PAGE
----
2. 2. J. Cristóbal-Alejo et al.further dissemination. Not knowing how to treat the dis-ease, farmers often make improper use of nematicides orother pesticides. Previous attempts have been made lo-cally to control this disease on tomato, chilli pepper (Cap-sicum annuum L.), and beans (Phaseolus vulgaris L.),using nematicides, genetic resistance, manures, solarisa-tion, and organic amendments (Zamudio, 1987; Silva,1989; Gómez, 1991; Cid del Prado et al., 1997; Cristóbal-Alejo et al., 2001a; Yáñez-Juárez et al., 2001; Franco-Navarro et al., 2002). However, no specific guidelinesare available and the problem of controlling the nema-tode has not been resolved. This is due partly to a lackof basic local information about the biology of the nema-tode, such as its population dynamics, ecology and epi-demiology. Therefore, a study was made to investigatethe population densities and population fluctuations of N.aberrans, the incidence of the disease that it causes, andits effects on tomato, Lycopersicon esculentum Mill., cv.Rio Grande, vigour and yield in field conditions when ap-plying three different control schemes: integrated control(IC, including fertilisation, nematicide and chicken ma-nure), technical control (TC, based on local practices),and a check treatment (AC, with no application of fer-tiliser, nematicides or chicken manure). The study wasintended to identify the best control scheme, and to im-prove the measures taken locally against the nematode,as well as improving our understanding of the dynam-ics of the relationship between the nematode and thecrop.Materials and methodsESTABLISHMENT OF THE EXPERIMENTThe experimental area (Tecamachalco, Mexico) is lo-cated at latitude 18◦53 32 north and longitude 97◦44 22west, at an elevation of 2012 m above sea level. Localconditions include minimum and maximum average tem-peratures of 3.5 and 29.5◦C, and an average annual pre-cipitation of 606 mm. The experiment was made on 1ha of land, naturally infested with N. aberrans, duringthe spring-summer season of 1999. The soil consisted of48.8% sand, 22.0% silt and 29.24% clay, pH 7.5 and or-ganic matter content 1.21%. The land was prepared forplanting the tomato crop by harrowing twice at right an-gles, followed by ploughing, to even out distribution of thenematode in the area occupied by the experiment. In or-der to assess the spatial distribution of the nematode, soilsamples were taken to a depth of 20 cm in a systematiczigzag pattern of ten cores (200-300 g each) from eachof a total of 12 plots of 6 × 12 m, thus providing a bulksample of ca 3 kg of soil per plot (McSorley, 1987). Theinitial population density of N. aberrans in each plot wasestimated in a bio-assay. For this, two 1-month-old tomatoseedlings (cv. Rio Grande) were transplanted into 20 cmdiam. plastic pots filled with 2.5 kg of soil. After 45 days,the plants were washed free of soil and the number of gallson each counted. The number of galls ranged from 23 to33 per plant, with no significant differences between ex-perimental units (Tukey, P = 0.05). Thus, the distributionof the inoculum in the soil was considered to be accept-ably uniform. A second set of samples, taken in the sameway as the first but to a depth of 30 cm, allowed a soilphysico-chemical analysis to be made and the optimumnutrient application required for the crop to reach a poten-tial production of 30 tonnes ha−1to be calculated (Etchev-ers et al., 1994). From this analysis, the fertilisation for-mula 210-88-00 (kg ha−1N, P, K) was determined. Thenitrogen was added in three doses: at transplanting, andat 45 and 75 days after transplanting (dat). Phosphoruswas added only at transplanting. The three managementschemes were established in a randomised block designwith four replications. Plots, consisting of six ridges (each1 m wide by 12 m long), were planted with 1-month-oldtomato seedlings of cv. Rio Grande, of the Saladette type.The IC treatment consisted of application of the calcu-lated dose of fertiliser as described before; ethoprop gel(68% Mocap®) was applied at 7 kg active substance (a.s.)ha−1in a band 10 cm from the plants, after a light irriga-tion, at transplanting and 20 dat; and 10 ton ha−1of ho-mogenised, matured (i.e., allowed to stand for 12 monthsbefore use) chicken manure was applied in a band at thebase of the furrow 30 days before transplanting. The lat-ter supplemented chemical fertilisation and improved soilstructure and may bring about a nematode suppressive ef-fect (Mankau, 1962, 1963; Handelsman & Stabb, 1996).The TC scheme consisted of the best local practices andincluded use of fertiliser (150, 100 and 100 kg ha−1of N,P, K, respectively) and 1 l ha−1of carbofuran 27.5% (Fu-radan 300 T®) applied to plants at 15, 30 and 60 dat. Forthe check treatment (AC), no nematicides and no chem-ical or organic fertilisers were used as crops are some-times grown under these conditions in this area, and sucha treatment would provide a clear demonstration of thebenefits of nematode management strategies under suchconditions. Cultural practices and control of other pestsand pathogens were carried out according to conventionallocal methods for all three management strategies.728 Nematology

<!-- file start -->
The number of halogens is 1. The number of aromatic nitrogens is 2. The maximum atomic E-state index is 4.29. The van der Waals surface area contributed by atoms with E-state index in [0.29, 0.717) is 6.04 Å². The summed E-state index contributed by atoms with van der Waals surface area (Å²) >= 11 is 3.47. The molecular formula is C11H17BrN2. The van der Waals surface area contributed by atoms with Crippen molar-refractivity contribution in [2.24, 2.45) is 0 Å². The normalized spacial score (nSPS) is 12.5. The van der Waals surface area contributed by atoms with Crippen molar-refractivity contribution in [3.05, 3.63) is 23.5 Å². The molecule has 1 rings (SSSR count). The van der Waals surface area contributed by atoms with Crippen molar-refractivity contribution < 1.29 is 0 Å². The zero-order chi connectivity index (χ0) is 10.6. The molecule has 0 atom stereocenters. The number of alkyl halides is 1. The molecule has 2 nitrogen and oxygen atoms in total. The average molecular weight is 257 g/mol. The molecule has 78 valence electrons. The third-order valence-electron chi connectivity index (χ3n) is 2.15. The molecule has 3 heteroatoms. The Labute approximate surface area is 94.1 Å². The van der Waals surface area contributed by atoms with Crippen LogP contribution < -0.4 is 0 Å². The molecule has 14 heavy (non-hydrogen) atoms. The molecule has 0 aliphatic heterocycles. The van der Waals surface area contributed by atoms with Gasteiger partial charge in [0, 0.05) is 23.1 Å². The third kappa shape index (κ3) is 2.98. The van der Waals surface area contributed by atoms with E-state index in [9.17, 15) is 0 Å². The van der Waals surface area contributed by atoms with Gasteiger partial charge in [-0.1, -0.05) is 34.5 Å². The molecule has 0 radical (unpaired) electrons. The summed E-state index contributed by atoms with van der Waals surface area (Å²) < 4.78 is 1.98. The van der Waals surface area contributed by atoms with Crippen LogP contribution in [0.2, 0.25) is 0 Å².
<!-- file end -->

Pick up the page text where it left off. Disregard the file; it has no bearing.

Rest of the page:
3. 3. Epidemiology and control of Nacobbus aberrans on tomatoCROP VIGOUR AND PRODUCTION AND NEMATODECOUNTSEvery 10 days for 15 weeks, four plants were takenfrom the outer rows of each plot. A single randomlyselected plant from the four that were taken was usedto determine the population density of nematodes inthe roots. After roots had been washed, cut into 1 cmsections and thoroughly mixed, a 1 g subsample perplant was blended and the third- (J3) and fourth-stagejuveniles (J4) and the obese females within it werecounted. Determination and counting of the stages ofthe nematode were made at a magnificaction of 40×using a stereomicroscope. The numbers of galls per plantwere counted and the data used as an estimate of diseaseincidence through the crop season (McSorley, 1987). Atthe same time as taking plant samples, soil samplesconsisting of ten cores were taken midway between plantsfrom the outer rows to a depth of 20-30 cm (totalling500 g of soil/replicate). The procedures described byAyoub (1980) were employed to extract the nematodesfrom soil and roots. The sieving flotation-centrifugationtechnique was used to extract second-stage juveniles (J2),J3 and J4 from 200 ml of soil per sample (using sieves ofmeshes 212, 106, 53 and 30 µm). Soil temperature wasmeasured at a depth of 20 cm during the development ofthe crop using Tiny Talk Temperature Loggers®(Gemini,Chichester, UK) (Manzanilla-López, 1997).Fifteen plants, selected at random from the two cen-tral rows of each plot at harvest time, were used to esti-mate crop vigour and yield by measuring the followingvariables: plant height, foliage dry weight, stem diame-ter, total production, and commercial production. The datawere subjected to analyses of variance and comparison ofmeans using Tukey’s HSD test (P = 0.05; Steel & Torrie,1986).EPIDEMIC CHARACTERISATION AND STATISTICALANALYSISThe numbers of galls per plant and of obese females perg of root that were estimated every 10 days were used tomodel the disease progress curve and population densityover time. The area under the disease progress curve(AUDPC) was calculated using the trapezoidal integrationmethod (Campbell & Madden, 1990), and the rate ofapparent infection was estimated as the b−1parameterof the Weibull model, in which Y(disease incidence) =1 − e{−(t/b)c}, where e is the base of natural logarithms,t is the time measured in days, b is the reciprocal of therate of disease increase, and c is an index determinedby the shape of the curve (Pennypeker et al., 1980;Thal et al., 1984). The AUDPC and b−1parameter wereused as estimators of epidemic intensity based on thenumber of galls per plant. In both cases, the estimatorswere obtained using SAS procedures (Anon., 1988). Forthe b−1parameter, a non-linear procedure (NLIN) andDudd algorithms were used. The AUDPC and b−1werealso calculated based on the population curves of obesefemales (density per g of root). The numbers of galls perplant evaluated at the last commercial harvest were used toestimate the final disease incidence (Yf ). The parametersAUDPC, b−1and Yf were subjected to analysis ofvariance followed by a multiple comparison of meansusing Tukey’s HSD test (P = 0.05).PRODUCTION LOSS MODELSModels were built using a multiple regression of theform: Y = b0 + b1x1 + b2x2 + b3x3 + bnxn, whereY is the commercial yield (i.e., fruit of marketablequality), b0 is the intercept parameter or ‘theoreticalproduction’ sensu Zadoks and Schein (1979), and b1to bn are parameters that estimate the effect of gallincidence on fruit production measured at different stagesof crop phenology. Gall incidence, x1−n, was measuredon different dates, beginning 10 days after transplantingand continuing up to the last harvest. By reference to thedegree of galling of the plants in the AC treatment, therelative percentage incidence of galling in each treatmenton each date was calculated and also used to estimatemodel parameters.A multiple point model (Madden, 1983; Teng, 1984;Campbell & Madden, 1990) was constructed using gallincidence during crop growth to estimate epidemic inten-sity at specific stages of crop phenology (Duncan & Fer-ris, 1983; Noling, 1987). A matrix of 12 observations, theresult of averaging the disease incidence and yield of 15plants per plot, was used to build the model, which con-sisted of the commercial (i.e., marketable) yield as thedependent variable (Y) and ten incidence measurementsover time as independent variables (x1−10) per treatmentand replicate. Percentage data were transformed for nor-mality by taking the arc-sin of the square root (Steel &Torrie, 1986). The Stepwise method of the GLM (gener-alised linear model) procedure of SAS (1988) was usedto adjust the models, selecting those that satisfied a rel-atively high R2, and also based on the general signifi-cance of the model and where the number of parame-Vol. 8(5), 2006 729